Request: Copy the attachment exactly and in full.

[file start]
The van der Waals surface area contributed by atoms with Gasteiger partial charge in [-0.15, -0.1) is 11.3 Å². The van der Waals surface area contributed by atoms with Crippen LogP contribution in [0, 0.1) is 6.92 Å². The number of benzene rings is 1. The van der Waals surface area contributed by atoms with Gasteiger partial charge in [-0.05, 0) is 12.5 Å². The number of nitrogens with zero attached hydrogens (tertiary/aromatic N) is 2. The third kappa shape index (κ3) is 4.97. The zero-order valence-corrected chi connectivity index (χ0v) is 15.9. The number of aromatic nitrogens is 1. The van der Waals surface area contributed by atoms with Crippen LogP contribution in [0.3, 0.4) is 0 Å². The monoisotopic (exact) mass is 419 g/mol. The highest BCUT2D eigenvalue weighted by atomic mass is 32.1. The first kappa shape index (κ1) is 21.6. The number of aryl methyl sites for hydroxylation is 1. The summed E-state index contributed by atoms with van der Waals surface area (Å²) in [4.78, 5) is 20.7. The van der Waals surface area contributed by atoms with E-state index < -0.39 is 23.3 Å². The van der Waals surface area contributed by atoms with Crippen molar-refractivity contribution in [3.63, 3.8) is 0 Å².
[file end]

The van der Waals surface area contributed by atoms with Gasteiger partial charge in [-0.15, -0.1) is 11.3 Å². The van der Waals surface area contributed by atoms with Crippen LogP contribution in [0, 0.1) is 6.92 Å². The number of benzene rings is 1. The van der Waals surface area contributed by atoms with Gasteiger partial charge in [-0.05, 0) is 12.5 Å². The number of nitrogens with zero attached hydrogens (tertiary/aromatic N) is 2. The third kappa shape index (κ3) is 4.97. The zero-order valence-corrected chi connectivity index (χ0v) is 15.9. The number of aromatic nitrogens is 1. The van der Waals surface area contributed by atoms with Crippen LogP contribution in [0.3, 0.4) is 0 Å². The monoisotopic (exact) mass is 419 g/mol. The highest BCUT2D eigenvalue weighted by atomic mass is 32.1. The first kappa shape index (κ1) is 21.6. The number of aryl methyl sites for hydroxylation is 1. The summed E-state index contributed by atoms with van der Waals surface area (Å²) in [4.78, 5) is 20.7. The van der Waals surface area contributed by atoms with E-state index < -0.39 is 23.3 Å². The van der Waals surface area contributed by atoms with Crippen molar-refractivity contribution in [3.63, 3.8) is 0 Å².